Republican Party Peter A. Inverso
Libertarian Party Don Dezarn

Note: Unofficial results put Greenstein ahead of Inverso by a margin of 30,999 to 29,759 votes. Dezarn obtained 1,001 according to unofficial results.[33]

Senate District 38
Democratic Party June 4 Democratic primary:
  • Bob Gordon Approveda - Incumbent Gordon first assumed office in 2008.
Republican Party June 4 Republican primary:

November 5 General election candidates:

Democratic Party Bob Gordon Green check mark transparent.png
Republican Party Fernando A. Alonso

Note: Unofficial results put Gordon ahead of Alonso by a margin of 26,168 to 24,579 votes.[33]

Assembly District 38
Democratic Party June 4 Democratic primary:

Note: Assemblywoman Connie Terranova Wagner (D) withdrew from election on June 11, citing family reasons.[34]

Republican Party June 4 Republican primary:

November 5 General election candidates:

Democratic Party Timothy J. Eustace
Democratic Party Joseph Lagana Green check mark transparent.png
Republican Party Joan Fragala
Republican Party Joseph J. Scarpa Green check mark transparent.png

Note: Unofficial results put Scarpa ahead of Eustace by a margin of 24,716 to 24,545 votes. Lagana obtained 24,838 according to unofficial results.[33]

Virginia

In the 2013 elections for the Virginia House of Delegates, the Democrats were looking to make inroads into the Republican majorities built up during the 2009 and 2011 state legislative elections. Democratic candidates needed to win a net of 19 seats from Republican officeholders or the Republican candidates seeking to succeed them. In the 2013 elections for the Virginia House of Delegates, all 100 seats were up for election.


Virginia House of Delegates
Party As of November 4, 2013 After the 2013 Election
     Democratic Party 32 33
     Republican Party 65 67
     Independent 1 0
     Vacancy 2 0
Total 100 100


Republican majorities ultimately held strong, with Democrats gaining one seat and Republicans bolstering their majority by an additional two seats. Two seats were previously vacant and one seat, previously held by independent Lacey Putney, was won by a Republican candidate. The following are some interesting elections and races that turned up extremely close under unofficial election results.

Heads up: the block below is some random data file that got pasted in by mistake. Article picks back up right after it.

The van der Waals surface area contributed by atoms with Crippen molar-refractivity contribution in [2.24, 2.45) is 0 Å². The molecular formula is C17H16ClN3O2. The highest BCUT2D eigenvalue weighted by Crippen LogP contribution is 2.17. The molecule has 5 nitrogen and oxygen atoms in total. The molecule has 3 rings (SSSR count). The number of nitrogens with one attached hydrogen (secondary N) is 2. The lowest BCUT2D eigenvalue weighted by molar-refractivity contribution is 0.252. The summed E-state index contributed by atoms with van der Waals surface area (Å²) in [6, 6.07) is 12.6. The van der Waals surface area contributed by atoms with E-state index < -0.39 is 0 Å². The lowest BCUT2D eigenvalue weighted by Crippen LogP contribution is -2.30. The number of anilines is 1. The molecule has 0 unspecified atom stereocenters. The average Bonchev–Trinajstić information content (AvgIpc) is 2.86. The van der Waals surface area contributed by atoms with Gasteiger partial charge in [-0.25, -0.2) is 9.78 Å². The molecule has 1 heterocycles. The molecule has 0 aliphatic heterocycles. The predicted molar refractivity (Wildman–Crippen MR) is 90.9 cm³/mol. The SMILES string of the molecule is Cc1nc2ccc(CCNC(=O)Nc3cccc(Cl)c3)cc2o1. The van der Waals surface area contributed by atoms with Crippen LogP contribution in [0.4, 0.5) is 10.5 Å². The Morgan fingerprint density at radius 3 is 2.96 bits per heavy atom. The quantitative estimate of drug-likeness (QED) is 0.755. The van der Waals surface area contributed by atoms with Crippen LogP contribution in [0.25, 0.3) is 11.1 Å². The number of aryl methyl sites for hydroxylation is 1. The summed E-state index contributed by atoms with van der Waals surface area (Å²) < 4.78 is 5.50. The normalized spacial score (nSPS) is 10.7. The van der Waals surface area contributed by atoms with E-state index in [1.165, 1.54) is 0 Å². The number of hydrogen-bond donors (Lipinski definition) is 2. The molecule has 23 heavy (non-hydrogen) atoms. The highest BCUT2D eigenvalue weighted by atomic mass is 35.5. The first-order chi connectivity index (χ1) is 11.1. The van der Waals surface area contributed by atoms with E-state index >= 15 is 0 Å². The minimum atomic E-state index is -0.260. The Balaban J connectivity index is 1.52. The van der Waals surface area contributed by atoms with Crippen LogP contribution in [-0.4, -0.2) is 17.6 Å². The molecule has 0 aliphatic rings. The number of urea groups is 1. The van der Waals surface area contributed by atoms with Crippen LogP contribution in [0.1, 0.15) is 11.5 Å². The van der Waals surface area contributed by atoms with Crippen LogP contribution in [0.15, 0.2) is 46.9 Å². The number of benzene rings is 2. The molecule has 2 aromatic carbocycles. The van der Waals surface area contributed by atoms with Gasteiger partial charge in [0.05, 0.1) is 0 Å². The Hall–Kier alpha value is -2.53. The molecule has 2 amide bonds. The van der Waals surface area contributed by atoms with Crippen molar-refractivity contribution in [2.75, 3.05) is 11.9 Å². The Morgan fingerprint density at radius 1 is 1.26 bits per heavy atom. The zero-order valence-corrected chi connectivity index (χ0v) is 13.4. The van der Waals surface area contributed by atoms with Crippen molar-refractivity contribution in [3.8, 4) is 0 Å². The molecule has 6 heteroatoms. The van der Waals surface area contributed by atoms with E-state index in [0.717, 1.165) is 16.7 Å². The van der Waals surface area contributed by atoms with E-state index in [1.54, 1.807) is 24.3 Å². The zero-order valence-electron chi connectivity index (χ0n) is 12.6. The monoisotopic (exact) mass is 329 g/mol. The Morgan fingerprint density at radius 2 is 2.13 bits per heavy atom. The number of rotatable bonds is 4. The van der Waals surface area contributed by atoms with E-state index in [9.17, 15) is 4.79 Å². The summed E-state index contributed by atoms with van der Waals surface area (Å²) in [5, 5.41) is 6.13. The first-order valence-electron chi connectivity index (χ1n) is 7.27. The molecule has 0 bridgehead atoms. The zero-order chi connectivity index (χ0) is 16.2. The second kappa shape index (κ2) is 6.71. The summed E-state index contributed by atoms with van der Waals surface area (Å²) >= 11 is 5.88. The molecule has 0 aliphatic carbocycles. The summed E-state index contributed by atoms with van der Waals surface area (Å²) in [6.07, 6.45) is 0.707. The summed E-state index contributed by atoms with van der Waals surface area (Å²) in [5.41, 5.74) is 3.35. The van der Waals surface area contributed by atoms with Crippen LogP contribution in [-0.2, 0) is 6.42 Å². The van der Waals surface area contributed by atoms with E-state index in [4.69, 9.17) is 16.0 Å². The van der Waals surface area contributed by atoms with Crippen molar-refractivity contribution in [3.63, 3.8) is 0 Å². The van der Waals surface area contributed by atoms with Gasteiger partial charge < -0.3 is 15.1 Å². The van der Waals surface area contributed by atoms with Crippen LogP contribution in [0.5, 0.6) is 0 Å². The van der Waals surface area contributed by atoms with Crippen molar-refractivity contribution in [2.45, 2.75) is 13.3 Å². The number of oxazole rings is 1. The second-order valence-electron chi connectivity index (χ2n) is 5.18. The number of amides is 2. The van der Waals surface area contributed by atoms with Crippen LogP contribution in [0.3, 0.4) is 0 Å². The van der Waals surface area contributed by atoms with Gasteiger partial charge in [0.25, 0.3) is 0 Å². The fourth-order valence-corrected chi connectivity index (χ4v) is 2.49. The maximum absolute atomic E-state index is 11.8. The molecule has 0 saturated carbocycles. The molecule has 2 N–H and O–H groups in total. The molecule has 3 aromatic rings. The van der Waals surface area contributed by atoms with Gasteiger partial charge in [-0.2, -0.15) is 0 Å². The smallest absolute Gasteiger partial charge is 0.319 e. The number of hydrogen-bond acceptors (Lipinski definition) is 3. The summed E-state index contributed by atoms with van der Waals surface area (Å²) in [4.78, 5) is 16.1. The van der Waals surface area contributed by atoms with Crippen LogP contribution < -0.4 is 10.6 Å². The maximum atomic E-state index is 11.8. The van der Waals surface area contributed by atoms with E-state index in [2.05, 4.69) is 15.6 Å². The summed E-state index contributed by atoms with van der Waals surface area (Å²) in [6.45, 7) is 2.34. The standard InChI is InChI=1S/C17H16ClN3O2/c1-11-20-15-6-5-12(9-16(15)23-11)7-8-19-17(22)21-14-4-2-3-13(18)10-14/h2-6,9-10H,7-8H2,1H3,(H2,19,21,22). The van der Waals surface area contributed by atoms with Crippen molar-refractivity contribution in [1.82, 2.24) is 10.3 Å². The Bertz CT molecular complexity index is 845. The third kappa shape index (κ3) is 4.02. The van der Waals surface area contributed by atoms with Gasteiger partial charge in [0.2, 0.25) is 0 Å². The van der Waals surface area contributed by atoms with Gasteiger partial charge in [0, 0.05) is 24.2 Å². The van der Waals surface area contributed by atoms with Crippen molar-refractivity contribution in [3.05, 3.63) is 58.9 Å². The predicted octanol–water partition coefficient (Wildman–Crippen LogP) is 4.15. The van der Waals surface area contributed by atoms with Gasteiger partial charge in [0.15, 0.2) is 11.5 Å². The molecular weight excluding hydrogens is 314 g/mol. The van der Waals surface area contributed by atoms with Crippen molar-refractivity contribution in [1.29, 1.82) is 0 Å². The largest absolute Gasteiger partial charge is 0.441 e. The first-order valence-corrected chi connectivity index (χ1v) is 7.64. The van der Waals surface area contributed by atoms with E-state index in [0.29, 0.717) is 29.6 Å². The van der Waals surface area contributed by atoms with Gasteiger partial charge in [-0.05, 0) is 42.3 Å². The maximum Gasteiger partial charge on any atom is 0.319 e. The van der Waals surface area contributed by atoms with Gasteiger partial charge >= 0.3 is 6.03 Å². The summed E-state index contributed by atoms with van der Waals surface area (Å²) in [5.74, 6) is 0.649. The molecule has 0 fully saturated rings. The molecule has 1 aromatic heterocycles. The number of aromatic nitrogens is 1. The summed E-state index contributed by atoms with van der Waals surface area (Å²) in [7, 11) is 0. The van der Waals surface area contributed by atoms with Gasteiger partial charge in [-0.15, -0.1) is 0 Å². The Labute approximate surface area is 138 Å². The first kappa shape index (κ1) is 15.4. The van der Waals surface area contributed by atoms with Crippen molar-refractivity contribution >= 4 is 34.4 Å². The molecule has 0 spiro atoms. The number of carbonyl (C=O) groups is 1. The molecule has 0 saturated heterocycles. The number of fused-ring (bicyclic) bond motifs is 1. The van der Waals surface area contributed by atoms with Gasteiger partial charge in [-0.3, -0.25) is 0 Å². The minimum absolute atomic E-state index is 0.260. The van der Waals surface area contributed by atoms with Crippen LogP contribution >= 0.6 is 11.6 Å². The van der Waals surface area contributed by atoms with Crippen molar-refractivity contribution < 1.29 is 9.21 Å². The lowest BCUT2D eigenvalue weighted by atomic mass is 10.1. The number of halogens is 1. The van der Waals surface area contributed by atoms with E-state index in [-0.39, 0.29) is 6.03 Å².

District 2
Democratic Party June 11 Democratic primary:
Republican Party June 11 GOP primary:

November 5 General election candidates:

Democratic Party Michael Futrell Green check mark transparent.png
Republican Party Mark Dudenhefer

Note: Unofficial results put Futrell ahead of Dudenhefer by a margin of 8,183 to 7,960 votes.[35]

District 31
Democratic Party June 11 Democratic primary:
Republican Party June 11 GOP primary:

November 5 General election candidates:

Democratic Party Jeremy McPike
Republican Party Scott Lingamfelter Green check mark transparent.png

Note: Unofficial results put Lingamfelter ahead of McPike by a margin of 11,506 to 11,272 votes.[35]

District 86
Democratic Party June 11 Democratic primary:
Republican Party June 11 GOP primary:
  • Tom Rust Approveda - Incumbent Rust first assumed office in 2002.

November 5 General election candidates:

Democratic Party Jennifer B. Boysko
Republican Party Tom Rust Green check mark transparent.png

Note: Unofficial results put Rust ahead of Boysko by a margin of 10,383 to 10,327 votes.[35]

District 93
Democratic Party June 11 Democratic primary:
Republican Party June 11 GOP primary:

November 5 General election candidates:

Democratic Party T. Monty Mason Green check mark transparent.png
Republican Party Michael Watson

Note: Unofficial results put Mason ahead of Watson by a margin of 12,138 to 11,102 votes.[35]

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See also: State legislative special elections, 2013

There is one special election scheduled this week in Louisiana.

Louisiana House of Representatives District 87

Rep. Girod Jackson, III (D) resigned on August 22, 2013, after being charged with tax fraud and failing to file taxes. A special election has been called for November 16, with a runoff on December 14 if necessary. Candidates had from October 2 to October 4 to file certified nomination papers.[36][37]

November 16 Special election candidates:
Democratic Party Ebony Woodruff

Recent election results

November 5, 2013

RunoffArrow.jpgGeorgia State Senate District 14
Sen. Barry Loudermilk (R) resigned in order to focus on his Congressional campaign. A special election was called for November 5 elections, with a runoff if necessary on December 3. No party primaries were held for this election. Candidates had from September 16 to September 18 to file certified nomination papers.[38][39][40]